|Iqbal Ahmad, Ph.D., center, with UNMC's 2009 Postdocs of the Year Xinming Liu, Ph.D., left, and Gurudutt Pendyala, Ph.D. Dr. Ahmad, associate dean and director of postdoctoral education and research, works to make UNMC a place where post docs can grow and develop into independent researchers. Dr. Liu is now on faculty as part of the Department of Pharmacology and Experimental Neuroscience and Dr. Pendyala is an instructor in the Munroe-Meyer Institute.|
A time to work and grow
Dr. Ahmad, professor of ophthalmology and visual sciences, associate dean, academic affairs, and director, postdoctoral education and research at UNMC, remembers his time as a postdoc vividly. Then, there were two primary destination points for postdocs. One was the work bench. The other was the nearby couch.
They would crash there. He doesn't think it was a bad thing.
To an ambitious young investigator, a postdoc is an apprenticeship. It's a time when a young scientist gets the necessary training and freedom needed to fully come into his or her own.
But unfortunately, many modern postdocs remain apprentices. In a time of less funding and fewer available tenure-track positions, as well as less emphasis on putting in sleep-on-the-couch hours, some postdocs find themselves in holding patterns for five, six, seven years.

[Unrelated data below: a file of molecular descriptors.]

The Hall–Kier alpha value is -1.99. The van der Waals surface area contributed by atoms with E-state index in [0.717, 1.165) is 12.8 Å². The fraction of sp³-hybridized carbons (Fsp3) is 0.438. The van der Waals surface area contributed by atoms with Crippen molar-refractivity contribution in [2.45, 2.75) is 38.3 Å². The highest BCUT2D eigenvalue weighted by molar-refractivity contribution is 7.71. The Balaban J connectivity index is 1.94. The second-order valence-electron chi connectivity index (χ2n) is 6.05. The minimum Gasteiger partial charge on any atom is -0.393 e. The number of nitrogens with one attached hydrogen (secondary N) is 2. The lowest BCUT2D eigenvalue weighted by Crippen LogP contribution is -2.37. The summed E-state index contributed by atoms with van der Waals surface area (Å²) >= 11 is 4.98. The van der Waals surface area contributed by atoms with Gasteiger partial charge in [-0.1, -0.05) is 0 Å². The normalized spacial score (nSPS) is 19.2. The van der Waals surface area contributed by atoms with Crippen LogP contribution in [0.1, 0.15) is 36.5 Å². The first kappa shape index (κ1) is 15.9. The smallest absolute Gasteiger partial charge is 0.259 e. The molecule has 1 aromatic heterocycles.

Ideally, one should stay a postdoc for three to five years, Dr. Ahmad said. Ideally, one should strike out on one's own.
But it's not happening, or at least not soon enough. Too many investigators are stuck in the scientific equivalent of living at home.
Understandable -- these are tough times. But UNMC is making moves to help its postdocs leave the nest, to give them a road map out.
Real support for post docs
It has established the Office of Postdoctoral Affairs, with the notion that UNMC's mission is not just to work these investigators, but to groom them into the next generation of scientists.
UNMC used to honor the postdoc scholar of the year. This fall the top postdoc will receive the newly-named UNMC Pathway to Independence award.
"They should obtain independent positions and outrank their mentors," Dr. Ahmad said. "That would be the best thing that can happen."